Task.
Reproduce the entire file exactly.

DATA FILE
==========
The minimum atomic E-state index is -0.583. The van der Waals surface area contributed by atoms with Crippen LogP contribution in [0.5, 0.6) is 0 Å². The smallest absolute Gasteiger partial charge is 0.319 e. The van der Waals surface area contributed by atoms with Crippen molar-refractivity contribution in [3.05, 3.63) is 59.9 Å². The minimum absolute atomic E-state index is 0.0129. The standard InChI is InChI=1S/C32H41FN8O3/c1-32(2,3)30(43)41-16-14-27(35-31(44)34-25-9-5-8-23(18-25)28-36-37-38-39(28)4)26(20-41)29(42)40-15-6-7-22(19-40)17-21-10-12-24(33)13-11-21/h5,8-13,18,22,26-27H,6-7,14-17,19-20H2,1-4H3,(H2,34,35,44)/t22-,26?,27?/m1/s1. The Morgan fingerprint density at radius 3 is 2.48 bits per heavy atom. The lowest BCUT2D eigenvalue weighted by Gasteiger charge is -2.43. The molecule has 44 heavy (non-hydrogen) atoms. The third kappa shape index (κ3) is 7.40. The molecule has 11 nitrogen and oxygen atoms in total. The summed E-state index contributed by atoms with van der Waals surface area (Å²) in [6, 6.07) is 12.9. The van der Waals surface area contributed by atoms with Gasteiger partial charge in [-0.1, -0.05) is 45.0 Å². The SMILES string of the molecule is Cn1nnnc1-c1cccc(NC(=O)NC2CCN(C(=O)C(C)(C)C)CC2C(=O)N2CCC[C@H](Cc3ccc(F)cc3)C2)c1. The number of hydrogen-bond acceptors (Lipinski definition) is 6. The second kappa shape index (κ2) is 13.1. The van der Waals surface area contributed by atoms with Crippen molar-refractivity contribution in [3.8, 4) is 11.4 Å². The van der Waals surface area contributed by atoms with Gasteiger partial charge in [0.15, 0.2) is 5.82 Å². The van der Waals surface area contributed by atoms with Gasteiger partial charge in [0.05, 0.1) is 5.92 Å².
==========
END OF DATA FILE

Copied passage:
The minimum atomic E-state index is -0.583. The van der Waals surface area contributed by atoms with Crippen LogP contribution in [0.5, 0.6) is 0 Å². The smallest absolute Gasteiger partial charge is 0.319 e. The van der Waals surface area contributed by atoms with Crippen molar-refractivity contribution in [3.05, 3.63) is 59.9 Å². The minimum absolute atomic E-state index is 0.0129. The standard InChI is InChI=1S/C32H41FN8O3/c1-32(2,3)30(43)41-16-14-27(35-31(44)34-25-9-5-8-23(18-25)28-36-37-38-39(28)4)26(20-41)29(42)40-15-6-7-22(19-40)17-21-10-12-24(33)13-11-21/h5,8-13,18,22,26-27H,6-7,14-17,19-20H2,1-4H3,(H2,34,35,44)/t22-,26?,27?/m1/s1. The Morgan fingerprint density at radius 3 is 2.48 bits per heavy atom. The lowest BCUT2D eigenvalue weighted by Gasteiger charge is -2.43. The molecule has 44 heavy (non-hydrogen) atoms. The third kappa shape index (κ3) is 7.40. The molecule has 11 nitrogen and oxygen atoms in total. The summed E-state index contributed by atoms with van der Waals surface area (Å²) in [6, 6.07) is 12.9. The van der Waals surface area contributed by atoms with Gasteiger partial charge in [-0.1, -0.05) is 45.0 Å². The SMILES string of the molecule is Cn1nnnc1-c1cccc(NC(=O)NC2CCN(C(=O)C(C)(C)C)CC2C(=O)N2CCC[C@H](Cc3ccc(F)cc3)C2)c1. The number of hydrogen-bond acceptors (Lipinski definition) is 6. The second kappa shape index (κ2) is 13.1. The van der Waals surface area contributed by atoms with Crippen molar-refractivity contribution in [3.8, 4) is 11.4 Å². The van der Waals surface area contributed by atoms with Gasteiger partial charge in [0.15, 0.2) is 5.82 Å². The van der Waals surface area contributed by atoms with Gasteiger partial charge in [0.05, 0.1) is 5.92 Å².